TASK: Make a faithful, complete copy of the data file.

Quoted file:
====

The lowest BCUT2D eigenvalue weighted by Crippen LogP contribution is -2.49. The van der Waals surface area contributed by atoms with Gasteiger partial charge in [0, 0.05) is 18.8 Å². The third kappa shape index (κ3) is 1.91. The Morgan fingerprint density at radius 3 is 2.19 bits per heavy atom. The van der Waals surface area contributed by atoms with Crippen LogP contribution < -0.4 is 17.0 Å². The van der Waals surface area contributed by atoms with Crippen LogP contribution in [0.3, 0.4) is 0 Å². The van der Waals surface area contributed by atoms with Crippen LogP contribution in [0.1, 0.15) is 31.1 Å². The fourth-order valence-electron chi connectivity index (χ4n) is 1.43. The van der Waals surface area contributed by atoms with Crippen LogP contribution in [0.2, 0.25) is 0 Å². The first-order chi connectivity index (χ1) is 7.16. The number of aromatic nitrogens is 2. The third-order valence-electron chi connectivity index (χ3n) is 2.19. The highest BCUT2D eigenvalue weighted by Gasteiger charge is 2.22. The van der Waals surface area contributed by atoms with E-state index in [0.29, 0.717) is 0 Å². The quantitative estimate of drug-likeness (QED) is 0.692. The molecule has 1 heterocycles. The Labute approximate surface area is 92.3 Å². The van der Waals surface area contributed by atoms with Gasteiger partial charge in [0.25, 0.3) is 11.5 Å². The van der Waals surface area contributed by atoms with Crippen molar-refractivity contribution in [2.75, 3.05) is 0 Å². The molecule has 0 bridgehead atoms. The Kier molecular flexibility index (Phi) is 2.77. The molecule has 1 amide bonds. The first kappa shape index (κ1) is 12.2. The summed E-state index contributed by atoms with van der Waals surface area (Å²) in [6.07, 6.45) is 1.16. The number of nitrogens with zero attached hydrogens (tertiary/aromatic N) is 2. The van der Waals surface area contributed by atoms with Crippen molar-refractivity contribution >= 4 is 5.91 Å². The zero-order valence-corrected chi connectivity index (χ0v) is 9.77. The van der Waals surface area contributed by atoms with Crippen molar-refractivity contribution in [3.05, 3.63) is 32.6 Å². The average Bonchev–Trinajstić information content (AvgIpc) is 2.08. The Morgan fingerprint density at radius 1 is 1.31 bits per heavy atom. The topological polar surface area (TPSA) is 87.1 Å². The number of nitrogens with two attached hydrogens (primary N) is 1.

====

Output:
The lowest BCUT2D eigenvalue weighted by Crippen LogP contribution is -2.49. The van der Waals surface area contributed by atoms with Gasteiger partial charge in [0, 0.05) is 18.8 Å². The third kappa shape index (κ3) is 1.91. The Morgan fingerprint density at radius 3 is 2.19 bits per heavy atom. The van der Waals surface area contributed by atoms with Crippen LogP contribution < -0.4 is 17.0 Å². The van der Waals surface area contributed by atoms with Crippen LogP contribution in [0.3, 0.4) is 0 Å². The van der Waals surface area contributed by atoms with Crippen LogP contribution in [0.1, 0.15) is 31.1 Å². The fourth-order valence-electron chi connectivity index (χ4n) is 1.43. The van der Waals surface area contributed by atoms with Crippen LogP contribution in [0.2, 0.25) is 0 Å². The first-order chi connectivity index (χ1) is 7.16. The number of aromatic nitrogens is 2. The third-order valence-electron chi connectivity index (χ3n) is 2.19. The highest BCUT2D eigenvalue weighted by Gasteiger charge is 2.22. The van der Waals surface area contributed by atoms with E-state index in [0.29, 0.717) is 0 Å². The quantitative estimate of drug-likeness (QED) is 0.692. The molecule has 1 heterocycles. The Labute approximate surface area is 92.3 Å². The van der Waals surface area contributed by atoms with Gasteiger partial charge in [0.25, 0.3) is 11.5 Å². The van der Waals surface area contributed by atoms with Crippen molar-refractivity contribution in [2.75, 3.05) is 0 Å². The molecule has 0 bridgehead atoms. The Kier molecular flexibility index (Phi) is 2.77. The molecule has 1 amide bonds. The first kappa shape index (κ1) is 12.2. The summed E-state index contributed by atoms with van der Waals surface area (Å²) in [6.07, 6.45) is 1.16. The number of nitrogens with zero attached hydrogens (tertiary/aromatic N) is 2. The van der Waals surface area contributed by atoms with Crippen molar-refractivity contribution >= 4 is 5.91 Å². The zero-order valence-corrected chi connectivity index (χ0v) is 9.77. The van der Waals surface area contributed by atoms with Crippen molar-refractivity contribution in [3.05, 3.63) is 32.6 Å². The average Bonchev–Trinajstić information content (AvgIpc) is 2.08. The Morgan fingerprint density at radius 1 is 1.31 bits per heavy atom. The topological polar surface area (TPSA) is 87.1 Å². The number of nitrogens with two attached hydrogens (primary N) is 1.